When smart phones and other mobile devices arrived, the size of applications became important, both due to the size of the hardware devices and the processing power that could be incorporated in them. The device size limited the screen size so less information could be displayed and limited the storage that could be made available. Also, the use of mobile devices took on a different complexion. These devices were more suitable to the use of information than the generation of information, having no full keyboards or other suitable entry devices.

Since the mobile processors and operating systems were different from desktop systems, software designed for desktops wasn’t easily portable to mobile systems, and browsers had to be adapted to the small screen, limiting their utility for mobile use. As a result, specialized compact applications became the software of choice for mobile systems. The name was soon abbreviated to apps and online app stores opened to distribute the apps to users. These app stores were the brainchild of the mobile operating system companies like Apple and Google, rather than the hardware manufacturers. In the desktop world applications were sold by the developers directly to the customers, some at quite high costs. Mobile apps, in contrast, were mostly given away free or at nominal costs, the difference being recouped from advertising, since the users were individuals, prime prospects for directed commercial advertising on mobile devices.

So, you might ask, why isn’t there an app store and apps for PCs and Macs. Well, there are. You probably just haven’t heard much about them because it’s a relatively new phenomena. Where you previously had to chase around to different internet sites to find the maker of an application, you can now go to places like The Best Free Applications and Intel AppUp to find what you want. The former allows most Windows apps to be downloaded from a single internet site, whereas the latter is an Intel program for Windows PCs similar to iTunes for Apple apps. In this case apps are downloaded and maintained with the AppUp program.

Earlier applications for desktop computers were expensive but few in number compared to the app market, which is low cost and high in number. So you will find only a few apps out of hundreds or thousands that are useful to you, making app stores a better way to market them.

Looking ahead, the wide variety of devices and operating systems is causing a rethinking of the app market. Some industry analysts are predicting a move towards device independent apps. The applications development industry is already moving in that direction with operating system suppliers providing development kits to app developers to make it easier for them to develop applications that will run on any kind of hardware.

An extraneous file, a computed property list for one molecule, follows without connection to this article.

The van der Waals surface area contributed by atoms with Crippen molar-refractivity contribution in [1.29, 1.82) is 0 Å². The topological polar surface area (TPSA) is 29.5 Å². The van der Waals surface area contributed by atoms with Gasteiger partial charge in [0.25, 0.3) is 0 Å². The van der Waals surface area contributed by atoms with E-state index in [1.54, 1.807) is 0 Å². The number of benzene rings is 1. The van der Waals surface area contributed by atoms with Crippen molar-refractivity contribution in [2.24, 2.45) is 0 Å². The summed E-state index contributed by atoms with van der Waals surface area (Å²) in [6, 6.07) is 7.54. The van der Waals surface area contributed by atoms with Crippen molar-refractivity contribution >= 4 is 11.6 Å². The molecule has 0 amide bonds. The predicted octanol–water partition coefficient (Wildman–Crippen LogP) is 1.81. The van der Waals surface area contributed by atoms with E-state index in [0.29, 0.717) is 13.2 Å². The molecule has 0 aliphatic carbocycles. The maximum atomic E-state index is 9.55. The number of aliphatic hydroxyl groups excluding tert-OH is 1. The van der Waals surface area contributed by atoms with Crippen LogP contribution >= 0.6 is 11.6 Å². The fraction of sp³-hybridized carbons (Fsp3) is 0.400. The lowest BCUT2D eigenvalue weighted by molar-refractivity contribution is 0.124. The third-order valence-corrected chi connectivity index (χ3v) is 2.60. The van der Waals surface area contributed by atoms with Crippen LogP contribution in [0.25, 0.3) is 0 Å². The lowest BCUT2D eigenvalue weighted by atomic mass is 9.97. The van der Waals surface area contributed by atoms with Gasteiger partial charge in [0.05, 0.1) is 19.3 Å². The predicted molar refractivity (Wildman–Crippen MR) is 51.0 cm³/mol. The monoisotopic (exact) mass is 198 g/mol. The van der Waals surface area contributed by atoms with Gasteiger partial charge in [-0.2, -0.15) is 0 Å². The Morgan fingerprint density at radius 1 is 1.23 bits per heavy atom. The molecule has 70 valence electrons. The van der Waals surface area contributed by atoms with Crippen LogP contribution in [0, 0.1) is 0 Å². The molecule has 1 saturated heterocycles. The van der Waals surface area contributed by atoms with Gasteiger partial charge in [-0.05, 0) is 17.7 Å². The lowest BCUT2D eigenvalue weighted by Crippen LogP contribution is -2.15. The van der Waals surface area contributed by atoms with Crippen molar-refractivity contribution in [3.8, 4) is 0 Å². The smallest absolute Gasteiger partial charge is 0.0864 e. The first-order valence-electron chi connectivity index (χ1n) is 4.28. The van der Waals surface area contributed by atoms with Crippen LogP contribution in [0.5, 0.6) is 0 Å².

Microsoft is taking a big step with Windows 8 to bridge the gap between mobile and stationery systems. The new operating system will have versions that run on both mobile and stationery systems and with touch, mouse, and keyboard user interfaces. So, you might want to experiment with Intel AppUP to see how apps work with your current PC. You will find some very useful apps from suppliers like Accuweather and nNews that will save you from chasing around to internet sites. But, there are a plethora of apps that are only of interest to a limited spectrum of users. Intel has done a good job of categorizing the apps to guide you to what you need. Intel also has a blog that covers new activity in the AppUp world.

Tuesday, December 20, 2011

The World Economy is Out of Balance

Over the last several decades the rewards of productivity have gone to owners of capital, not labor. Automation has reduced the need for labor in manufacturing industries, driving down wages.  Producers have moved production offshore to reduce labor costs even further. At the same time, the financial sector share of GDP has tripled. This has happened not only in the US, but in other developed countries as well.

What has been forgotten is what Henry Ford knew at the beginning of the twentieth century, namely that a thriving middle class is the source of most of the demand in consuming countries. When wages stagnate as they have in the last several decades, middle class buying power is destroyed. This may be in the producers interest if they can find buyers in other markets. But, when it happens all over the world in developed countries that supply 70% of world demand, it results in a sustained decline in the world economy.

No amount of money sloshing around in the pockets of a few wealthy people looking for a place to invest it will solve the problem. The only solution is to rebalance world wealth and incomes to put more money in the hands of people who will spend it, not people who save to invest. Until producers realize that that they need the spending power of wage earners to create demand, they are planting the seeds of their own failure. It’s time to start paying workers that spend their income a decent wage to rebalance the need of demand with the need for capital. If producers won’t do it, governments need step in and increase taxes of capital and reduce taxes on labor.

Monday, December 19, 2011

The Underlying Cause of Depressions

There has been a lot of study of the cause of the Great Depression and now of the current Great Recession. But, answers are clouded by studying primarily what happens after banks get into trouble. This overlooks underlying causes which may be more important. Nobel economist Joseph Stiglitz and Bruce Greenwald of Columbia University have been studying the underlying causes. Stiglitz has presented the results in a recent article in Vanity Fair. It’s a good read.